The Covid Unemployment Tracker

Last updated by Lukas Kikuchi on September 16th 2021

Welcome to Autonomy’s unemployment tracker.

 

In order to help make sense of unemployment in the UK, we have plotted ONS claimant count data, spanning from September 2019 across the UK at the level of counties and local authorities. This way, we can see the story of unemployment from a pre-COVID period, through mid-March 2020 (when lockdown was first enacted), right up until the most recent data set. 

 

To do this, we’ve made an interactive map as part of our analysis – Figure 1, below.

 

Below the choropleth map of the UK, in Figure 2, we have charted the age and gender of those claiming for unemployment benefits – visualising these variables as percentages of the overall claimant count in a particular local authority. You can select which part of the country you want to focus on, via a dropdown box. 

Figure 1: Unemployment in the UK during the Covid era

Source: Autonomy analysis of ONS

Figure 1 plots the rate of people claiming benefit principally for the reason of being unemployed from the period between September 2019 through until August 2021. 

 

These represent the different dates when claimant count data was captured. The data from September 2019 through till February and March 2020  capture unemployment before the Covid lockdown (or just as Covid was beginning to affect the labour market). The 9th April 2020 data set is the first to capture the impact of lockdown.

 

You can select which date you would like to see represented on the map by using the slider underneath. You can also zoom in to identify particular local authorities, which can be seen by hovering your cursor over the area.

 

As the colour scale indicates, pale green represents a relatively low claimant count, whilst the shades of blue represent higher rates: this gives us an ‘at a glance’ guide to the UK and its regions.

The ‘Claimant Count’ is an administrative measure of the number of people claiming benefits principally for the reason of being unemployed, using individual records from the benefit system: it gives us a good, but not perfect, indication of the numbers of unemployed up and down the country.

 

The rate of claimants is the most useful measure of unemployment: it gives us the amount of benefit claimants – and therefore an indication of unemployment –  relative to the population in a particular area. The rate displayed in the above map is the number of claimants for every 100 persons in that region.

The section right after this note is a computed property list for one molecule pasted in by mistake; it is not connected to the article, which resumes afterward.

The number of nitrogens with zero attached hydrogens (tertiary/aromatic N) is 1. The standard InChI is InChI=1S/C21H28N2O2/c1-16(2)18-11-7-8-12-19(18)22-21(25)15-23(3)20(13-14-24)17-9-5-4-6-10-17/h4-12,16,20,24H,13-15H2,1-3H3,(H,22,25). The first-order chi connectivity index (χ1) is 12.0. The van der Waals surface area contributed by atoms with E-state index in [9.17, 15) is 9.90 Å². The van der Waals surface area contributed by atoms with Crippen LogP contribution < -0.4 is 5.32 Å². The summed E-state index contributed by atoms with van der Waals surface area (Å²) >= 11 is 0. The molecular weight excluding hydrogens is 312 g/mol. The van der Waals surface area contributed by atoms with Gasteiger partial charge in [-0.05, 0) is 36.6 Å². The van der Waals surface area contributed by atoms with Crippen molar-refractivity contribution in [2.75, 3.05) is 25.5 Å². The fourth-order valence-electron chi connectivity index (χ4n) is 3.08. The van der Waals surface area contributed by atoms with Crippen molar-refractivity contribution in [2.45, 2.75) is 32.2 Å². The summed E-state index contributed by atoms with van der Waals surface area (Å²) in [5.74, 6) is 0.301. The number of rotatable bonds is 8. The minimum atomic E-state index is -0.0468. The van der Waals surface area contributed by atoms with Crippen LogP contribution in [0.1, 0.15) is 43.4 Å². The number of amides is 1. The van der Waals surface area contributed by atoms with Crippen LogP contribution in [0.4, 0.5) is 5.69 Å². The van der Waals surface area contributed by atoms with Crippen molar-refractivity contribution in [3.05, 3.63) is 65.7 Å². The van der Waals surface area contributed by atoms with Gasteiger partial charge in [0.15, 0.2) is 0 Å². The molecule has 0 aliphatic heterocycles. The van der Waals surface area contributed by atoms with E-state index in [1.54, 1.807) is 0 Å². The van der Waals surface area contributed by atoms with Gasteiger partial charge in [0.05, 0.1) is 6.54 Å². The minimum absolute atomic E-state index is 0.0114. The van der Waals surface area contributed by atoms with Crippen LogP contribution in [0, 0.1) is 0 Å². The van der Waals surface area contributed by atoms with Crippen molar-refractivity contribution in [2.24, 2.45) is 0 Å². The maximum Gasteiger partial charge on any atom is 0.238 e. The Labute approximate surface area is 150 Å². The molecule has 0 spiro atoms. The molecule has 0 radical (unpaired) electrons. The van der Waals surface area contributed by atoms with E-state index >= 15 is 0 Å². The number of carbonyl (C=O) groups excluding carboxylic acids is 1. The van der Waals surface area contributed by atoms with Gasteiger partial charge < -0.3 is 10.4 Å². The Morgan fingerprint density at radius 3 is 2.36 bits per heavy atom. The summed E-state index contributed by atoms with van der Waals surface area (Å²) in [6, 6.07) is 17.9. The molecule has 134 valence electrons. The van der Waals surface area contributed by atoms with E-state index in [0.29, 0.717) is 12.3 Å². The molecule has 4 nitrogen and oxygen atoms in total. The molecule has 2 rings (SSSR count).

Headline claimant figures often obscure significant regional disparities across the UK: some places have a consistently greater unemployment problem than others. Our interactive graph above highlights this, and you can track this disparity as the Covid lockdown was enforced from mid-March 2020 onwards.

Figure 2: The age and gender composition of those filing unemployment claims across the UK as of August 2021

Source: Autonomy analysis of ONS

Figure 2 is an interactive bar chart that plots the age and gender breakdown for unemployment in the selected region for the latest claimant count.

 

You can select one of 216 counties / unitary authorities (or the whole of the UK) to see the readout for that area. The bars represent the percentage of unemployment that that age group makes up, as well as the male/female split in that age demographic. 

 

The small scroll bar is next to the dropdown list of local areas.

The Unemployment Tracker is supported by the Alex Ferry Foundation.

Note and data sources

Geographical data here.

 

The North:

‘North East’,
‘North West’,
‘Yorkshire and The Humber’

 

The South:

East,
London,
South East,
South West

 

Midlands: 

East and West Midlands

 

Counties and Unitary Authorities data here.

 

 

 

Claimant count (monthly) here.

 

(Note: the claimant count figure is rounded and does away with potential discrepancies which are of the order ~50 claimants.)

 

(Note: age demographic findings (of claimants) are affected by the age composition in that local authority location. E.g. the workforce might be predominantly made up of young people and thus the prevalence of young people in the data for that location).

 

Residence-based proportions between claimants and residents: This is the official measure below national/regional level. It is available for local authorities, constituencies, travel to work areas, regions and countries and it expresses the number of claimants as a percentage of the population aged 16-64, sourced from the mid-year population estimates. At national/regional level the official measure is the workplace-based rate, but use this measure when comparing national/regional areas with smaller areas (e.g. local authorities) to ensure you are comparing like with like.